July 13, 2014 in Sports

Patrick Reusse: Criticism of baseball’s All-Star Game format unjustified

Patrick Reusse Minneapolis Star Tribune
 

MINNEAPOLIS – This is an NFL-loving country for many reasons, including the fact it’s not hard work to be a zealous follower of your favorite team.

NFL teams play 16 games in 17 weeks. They give you an excuse to drink heartily on weekends, with one bye in the middle to dry out and pay attention to the kids.

Who can’t handle that?

Baseball is different. It’s hard work to be a zealous baseball follower – games every day, 12:10, 1:10, 7:10, 9:10, 162 games in 26 weeks, nearly all over 3 hours. Nobody can drink that much and maintain an original liver.

The NFL-loving public, and also the sports media that adore that easy-to-handle schedule, doesn’t ignore baseball completely. It does pause to complain about most any aspect of baseball, as a further validation of its wisdom in being fixated on the NFL.

This makes for a great double standard, such as:

• Steroids and PEDs are a horrendous scandal that brings into question every home run hit in major league baseball, and steroids and PEDs are simply something growing boys are going to do if they hope to make it as a 330-pound pulling guard in the NFL.

• Baseball gets more heat for having Alex Rodriguez than the NFL does for having had Aaron Hernandez in its midst. I read a suggestion the other day that ESPN and other media outlets should stop offering “so many” Hernandez stories.

Are you kidding me? The fact the New England Patriots were eagerly signing a five-year contract extension with a guy who could turn out to be the source of multiple murders might be the most astounding story of my sports writing lifetime.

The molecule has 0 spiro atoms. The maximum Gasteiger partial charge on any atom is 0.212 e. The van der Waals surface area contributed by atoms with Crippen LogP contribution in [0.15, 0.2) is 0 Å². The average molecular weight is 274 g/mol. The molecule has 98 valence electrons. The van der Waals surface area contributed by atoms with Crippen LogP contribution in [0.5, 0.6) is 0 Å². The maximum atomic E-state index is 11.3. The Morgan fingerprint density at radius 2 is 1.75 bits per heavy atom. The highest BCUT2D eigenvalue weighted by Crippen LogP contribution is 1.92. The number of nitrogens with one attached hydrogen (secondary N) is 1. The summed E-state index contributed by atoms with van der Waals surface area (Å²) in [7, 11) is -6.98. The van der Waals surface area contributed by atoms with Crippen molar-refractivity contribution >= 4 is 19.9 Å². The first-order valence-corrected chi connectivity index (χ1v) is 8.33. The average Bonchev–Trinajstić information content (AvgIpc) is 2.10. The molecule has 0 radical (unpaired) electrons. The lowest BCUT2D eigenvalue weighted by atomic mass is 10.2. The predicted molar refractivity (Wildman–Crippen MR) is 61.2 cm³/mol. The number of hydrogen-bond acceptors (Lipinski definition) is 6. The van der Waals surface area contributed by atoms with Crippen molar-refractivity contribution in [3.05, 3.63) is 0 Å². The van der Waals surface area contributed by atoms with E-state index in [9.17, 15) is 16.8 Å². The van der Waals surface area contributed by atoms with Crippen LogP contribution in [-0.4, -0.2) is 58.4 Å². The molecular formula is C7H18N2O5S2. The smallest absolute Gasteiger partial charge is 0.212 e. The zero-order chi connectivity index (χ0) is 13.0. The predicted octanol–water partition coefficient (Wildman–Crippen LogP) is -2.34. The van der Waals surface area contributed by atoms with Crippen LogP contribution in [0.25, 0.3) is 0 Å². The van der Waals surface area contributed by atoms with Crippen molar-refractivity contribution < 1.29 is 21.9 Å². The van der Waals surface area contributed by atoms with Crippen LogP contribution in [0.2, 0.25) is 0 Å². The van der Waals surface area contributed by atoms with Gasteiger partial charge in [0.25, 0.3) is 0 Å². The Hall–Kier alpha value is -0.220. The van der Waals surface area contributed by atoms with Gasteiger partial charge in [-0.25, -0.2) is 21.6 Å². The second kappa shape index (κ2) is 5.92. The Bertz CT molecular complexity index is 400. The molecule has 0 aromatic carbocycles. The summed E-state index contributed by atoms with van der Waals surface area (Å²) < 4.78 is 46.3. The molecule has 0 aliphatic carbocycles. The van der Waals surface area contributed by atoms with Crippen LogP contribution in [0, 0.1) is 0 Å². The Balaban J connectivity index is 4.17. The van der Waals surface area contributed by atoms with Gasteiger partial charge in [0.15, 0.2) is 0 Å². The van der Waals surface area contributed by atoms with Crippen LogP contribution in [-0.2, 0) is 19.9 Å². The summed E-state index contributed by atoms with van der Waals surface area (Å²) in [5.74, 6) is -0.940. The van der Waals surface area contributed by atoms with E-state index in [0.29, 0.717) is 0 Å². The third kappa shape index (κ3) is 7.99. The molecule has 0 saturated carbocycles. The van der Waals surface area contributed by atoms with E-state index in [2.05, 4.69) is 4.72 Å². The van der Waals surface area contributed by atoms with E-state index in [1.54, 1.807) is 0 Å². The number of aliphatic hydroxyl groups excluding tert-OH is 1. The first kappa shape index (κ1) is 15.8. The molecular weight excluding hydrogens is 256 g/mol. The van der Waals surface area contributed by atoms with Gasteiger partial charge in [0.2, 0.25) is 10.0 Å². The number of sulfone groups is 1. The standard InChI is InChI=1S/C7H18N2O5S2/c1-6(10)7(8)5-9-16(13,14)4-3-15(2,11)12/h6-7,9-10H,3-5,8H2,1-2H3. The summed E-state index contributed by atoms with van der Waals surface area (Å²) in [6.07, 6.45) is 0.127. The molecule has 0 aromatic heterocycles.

Still, the NFL worshippers fret over the darnedest things when it comes to baseball, and this is one we hear every July:

Using the All-Star Game to determine where a potential seventh game in the World Series will be played is illegitimate. The bashers get so worked up over this I get the impression they see it as diminishing baseball’s entire postseason.

Let me state that I continue to look at the one-game wild-card showdowns as an awful gimmick – an attempt to fix a wild-card situation that wasn’t broken – but it doesn’t sway my a belief that any championship that comes after a 162-game season will be well-earned.

What exactly is wrong with allowing a strong sampling of the best players from the two leagues to determine where a seventh game might be played?

That’s a big “might,” by the way. The All-Star Game started this incentive in 2003, in the summer after Commissioner Bud Selig was forced to declare a tie in a “Midsummer Classic” played in his home ground of Milwaukee.

The team representing the league that won the All-Star Game is 8-3 in the World Series since then, but only one of those 11 Series has gone to a seventh game. That was in 2011, when Texas lost to St. Louis, and my guy Ron Washington, the Rangers manager, screwed up Game 6 so badly that the Texas loss hardly can be blamed on the American League having lost the All-Star Game.

For 98 World Series from 1903 through 2002 (minus 1904 and 1994), the Series started in a National League city one year and in the American League the next.

It was logical in that won-loss records obtained playing marathon schedules in leagues with varying degrees of overall strength were no more worthy of home field than taking turns.

Even today, with only 12 percent of a 162-game schedule played between the two leagues, there’s no reason to attach sanctity to an overall record when it comes to home field for the World Series.

If this All-Star Game were played in the fashion of the NBA, NHL or NFL all-star confabs, where defense is basically outlawed, attaching a degree of importance to the outcome would be a fiasco.

Fortunately, this is the country’s one major All-Star Game where a very good version of the actual game – best vs. best – can be contested.

And to add a little pizzazz to it with the World Series tie-in isn’t folly at all. It borders on brilliance.

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